How to Start & Grow an ART YouTube Channel

Get concrete tips and strategies for how to start and develop an art YouTube channel. Hear about how to harness your artistic skills to create a lively and engaged channel through various forms of content.

48 min. video

Discussion led by Art Prof Clara Lieu and Teaching Artist Jordan McCracken-Foster.

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Video Walkthrough

  • YouTube is a long game, it takes a lot of patience, willingness to experiment, and time.
  • Look at other art channels, and see how they run their channel and what kind of content they produce.
  • You can get great ideas from other art channels, but don’t copy their content just because it looks trendy or successful.
  • Don’t pretend to me someone you’re not, you don’t have to be glamorous and young to have an audience!
  • Decide whether you want to show your face or not.
  • Channels where we can see the artist’s face tend to do better because your audience will find it easier to engage with you.
  • People want to have a connection with you as a person, and showing your face is a big part of that.
  • You have to make bad videos, that’s the case for every single channel out there.
  • Making bad videos and not obsessing over making the “perfect” video is how you grow and improve your channel.
  • No YouTube channel has “perfect” videos from the beginning, you have to start somewhere!
  • Reply to every comment you get; people always notice when you reply, as most channels don’t reply to comments.
  • Don’t count on YouTube being a big source of income.
  • Getting monetization on YouTube can take a while, and even when you are monetized, the amount you make is not much.
  • Your income on YouTube can fluctuate a lot, depending on the ads.
  • There are tons of hidden features on YouTube that takes time and research to find out about!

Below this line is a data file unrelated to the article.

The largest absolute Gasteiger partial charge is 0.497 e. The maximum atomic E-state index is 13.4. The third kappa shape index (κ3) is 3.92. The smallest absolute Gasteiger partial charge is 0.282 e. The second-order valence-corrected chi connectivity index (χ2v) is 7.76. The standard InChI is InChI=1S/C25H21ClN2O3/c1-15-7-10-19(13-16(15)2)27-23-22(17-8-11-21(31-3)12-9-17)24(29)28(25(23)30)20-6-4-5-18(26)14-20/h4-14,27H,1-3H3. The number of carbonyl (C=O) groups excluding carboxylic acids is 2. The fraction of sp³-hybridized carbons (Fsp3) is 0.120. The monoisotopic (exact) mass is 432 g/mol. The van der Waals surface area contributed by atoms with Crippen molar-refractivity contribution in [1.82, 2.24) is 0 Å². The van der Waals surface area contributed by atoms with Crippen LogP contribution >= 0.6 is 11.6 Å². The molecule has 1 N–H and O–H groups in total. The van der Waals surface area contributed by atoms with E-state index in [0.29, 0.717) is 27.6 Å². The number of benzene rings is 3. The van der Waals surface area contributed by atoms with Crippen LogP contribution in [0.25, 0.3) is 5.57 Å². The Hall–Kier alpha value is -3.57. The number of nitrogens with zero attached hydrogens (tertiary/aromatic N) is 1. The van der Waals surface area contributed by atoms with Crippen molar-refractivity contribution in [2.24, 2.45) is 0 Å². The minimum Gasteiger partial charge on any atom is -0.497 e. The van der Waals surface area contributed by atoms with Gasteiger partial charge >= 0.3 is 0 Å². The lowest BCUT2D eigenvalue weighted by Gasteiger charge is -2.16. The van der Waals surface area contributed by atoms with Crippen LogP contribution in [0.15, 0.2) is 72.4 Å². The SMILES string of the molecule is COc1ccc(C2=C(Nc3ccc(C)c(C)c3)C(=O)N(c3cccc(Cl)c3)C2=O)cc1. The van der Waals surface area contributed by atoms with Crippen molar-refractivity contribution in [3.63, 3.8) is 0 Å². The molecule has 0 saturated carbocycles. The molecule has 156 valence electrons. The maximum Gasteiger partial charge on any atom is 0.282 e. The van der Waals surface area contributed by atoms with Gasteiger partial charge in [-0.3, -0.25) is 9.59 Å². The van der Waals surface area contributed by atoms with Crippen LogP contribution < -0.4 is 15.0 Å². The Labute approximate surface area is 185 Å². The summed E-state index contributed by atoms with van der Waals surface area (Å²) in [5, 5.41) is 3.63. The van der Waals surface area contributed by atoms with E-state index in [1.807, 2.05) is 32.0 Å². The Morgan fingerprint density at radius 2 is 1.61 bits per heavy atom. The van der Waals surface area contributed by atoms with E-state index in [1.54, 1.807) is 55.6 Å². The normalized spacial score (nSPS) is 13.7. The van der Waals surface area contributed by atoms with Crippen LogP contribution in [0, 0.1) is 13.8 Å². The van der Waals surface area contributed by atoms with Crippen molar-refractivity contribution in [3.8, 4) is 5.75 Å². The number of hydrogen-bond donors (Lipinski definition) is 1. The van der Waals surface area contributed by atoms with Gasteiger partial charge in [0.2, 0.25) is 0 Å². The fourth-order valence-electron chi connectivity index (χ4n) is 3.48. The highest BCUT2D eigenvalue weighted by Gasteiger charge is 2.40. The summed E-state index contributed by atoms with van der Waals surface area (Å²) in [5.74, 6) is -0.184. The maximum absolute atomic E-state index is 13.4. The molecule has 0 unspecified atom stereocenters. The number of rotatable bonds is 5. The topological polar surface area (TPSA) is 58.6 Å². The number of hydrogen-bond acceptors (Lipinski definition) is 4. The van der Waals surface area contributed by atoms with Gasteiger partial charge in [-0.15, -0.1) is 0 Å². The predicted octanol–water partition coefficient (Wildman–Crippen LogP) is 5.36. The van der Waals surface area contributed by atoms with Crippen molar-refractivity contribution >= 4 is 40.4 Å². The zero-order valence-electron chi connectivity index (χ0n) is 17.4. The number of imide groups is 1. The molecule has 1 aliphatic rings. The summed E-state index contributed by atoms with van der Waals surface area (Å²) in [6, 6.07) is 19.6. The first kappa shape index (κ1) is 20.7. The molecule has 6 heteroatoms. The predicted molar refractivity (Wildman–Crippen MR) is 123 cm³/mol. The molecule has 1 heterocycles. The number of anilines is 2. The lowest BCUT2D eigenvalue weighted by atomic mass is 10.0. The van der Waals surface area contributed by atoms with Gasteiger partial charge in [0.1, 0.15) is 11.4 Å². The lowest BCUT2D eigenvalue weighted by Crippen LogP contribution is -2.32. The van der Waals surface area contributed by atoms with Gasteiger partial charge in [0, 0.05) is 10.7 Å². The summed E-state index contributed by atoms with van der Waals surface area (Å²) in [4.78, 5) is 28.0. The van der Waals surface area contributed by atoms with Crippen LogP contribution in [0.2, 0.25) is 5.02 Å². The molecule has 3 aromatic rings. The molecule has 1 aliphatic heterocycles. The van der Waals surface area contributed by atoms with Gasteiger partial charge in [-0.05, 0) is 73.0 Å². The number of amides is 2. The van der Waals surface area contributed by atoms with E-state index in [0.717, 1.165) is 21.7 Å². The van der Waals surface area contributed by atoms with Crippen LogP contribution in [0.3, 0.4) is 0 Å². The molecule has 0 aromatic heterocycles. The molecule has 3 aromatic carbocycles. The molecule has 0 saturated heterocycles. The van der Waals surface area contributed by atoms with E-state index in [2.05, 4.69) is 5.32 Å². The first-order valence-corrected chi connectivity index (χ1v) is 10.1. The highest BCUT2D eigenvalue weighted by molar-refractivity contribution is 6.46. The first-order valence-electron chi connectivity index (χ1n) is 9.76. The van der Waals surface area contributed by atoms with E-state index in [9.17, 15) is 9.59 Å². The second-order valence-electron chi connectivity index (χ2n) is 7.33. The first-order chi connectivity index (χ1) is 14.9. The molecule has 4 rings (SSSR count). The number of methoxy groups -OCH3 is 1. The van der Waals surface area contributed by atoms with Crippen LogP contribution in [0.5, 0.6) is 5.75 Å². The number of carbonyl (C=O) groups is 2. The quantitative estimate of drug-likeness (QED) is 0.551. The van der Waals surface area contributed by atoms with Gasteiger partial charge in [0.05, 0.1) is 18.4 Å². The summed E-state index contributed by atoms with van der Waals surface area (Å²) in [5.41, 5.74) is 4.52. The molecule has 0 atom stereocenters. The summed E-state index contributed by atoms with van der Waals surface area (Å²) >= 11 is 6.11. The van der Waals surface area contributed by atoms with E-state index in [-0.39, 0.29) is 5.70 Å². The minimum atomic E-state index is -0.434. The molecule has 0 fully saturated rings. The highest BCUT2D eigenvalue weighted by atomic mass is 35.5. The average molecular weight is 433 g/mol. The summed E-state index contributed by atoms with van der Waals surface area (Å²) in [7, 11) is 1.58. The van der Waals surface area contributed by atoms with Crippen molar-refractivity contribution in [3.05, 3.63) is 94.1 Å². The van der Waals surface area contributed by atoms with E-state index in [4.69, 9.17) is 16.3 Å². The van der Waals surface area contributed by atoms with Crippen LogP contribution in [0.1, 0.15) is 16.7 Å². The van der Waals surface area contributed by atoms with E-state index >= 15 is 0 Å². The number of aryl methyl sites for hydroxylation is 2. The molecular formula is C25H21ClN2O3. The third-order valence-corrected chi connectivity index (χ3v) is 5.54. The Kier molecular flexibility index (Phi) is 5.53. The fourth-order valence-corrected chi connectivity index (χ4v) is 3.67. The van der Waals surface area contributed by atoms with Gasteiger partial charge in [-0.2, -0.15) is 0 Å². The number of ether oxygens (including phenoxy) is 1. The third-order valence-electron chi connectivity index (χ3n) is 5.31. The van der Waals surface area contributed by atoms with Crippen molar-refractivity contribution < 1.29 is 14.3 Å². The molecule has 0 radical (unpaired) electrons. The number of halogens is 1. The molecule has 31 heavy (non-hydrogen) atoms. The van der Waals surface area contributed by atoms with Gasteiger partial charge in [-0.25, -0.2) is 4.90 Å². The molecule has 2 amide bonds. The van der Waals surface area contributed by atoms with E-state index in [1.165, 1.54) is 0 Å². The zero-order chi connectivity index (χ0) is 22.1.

• There is a lot of software that is very useful running your channel: OBS, Tubebuddy, and Streamyard are terrific to use.
  • Custom thumbnails are what will literally make or break your channel.
  • When you search for videos, ask yourself which thumbnails you click on, and why? Was it the design, the text on the thumbnail?
  • Ask yourself which thumbnails you skip, and why.
  • You can have an incredible video, but if no one clicks on the thumbnail, it won’t do well.
  • Design consistent themes and visuals so people can recognize your videos.
  • Assume when you are making the video, that the viewer knows nothing about your channel, and that this is the first video of yours they are seeing.
  • You channel banner is important, add information that will help people figure out quickly what your channel is about.
  • Key words in your title are helpful so that people can find your videos when they search.
  • Search for videos that are on the same topic: what do people want to know about that topic? What key words are in those videos?
  • Consider both live streaming and edited videos.
  • Editing can be time consuming, even a 30 second short can take time!
  • Live streams are great because they are spontaneous and people enjoy seeing art being made in real time.
  • Live streams can be trimmed after they are posted, but know that you will lose the live chat.
  • A diverse range of video lengths is really helpful, people will/won’t watch videos based on the video length.
  • A short video is often what pulls people into your longer form videos.
  • YouTube is constantly changing, there are updates and new features being introduced all the time.
  • Watch channels like VidIQ and Nick Nimmin for updates.
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Software mentioned

Prof Lieu’s Tips

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People often think that critical comments will hurt the most, but actually, it’s when people have nothing to say that is the most upsetting.

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There’s a phrase in the art world “as long as they are talking about you.”

I guess similar to that phrase that there is no such thing as bad press. (not sure I agree, there are plenty of situations where I do not envy the press people get)

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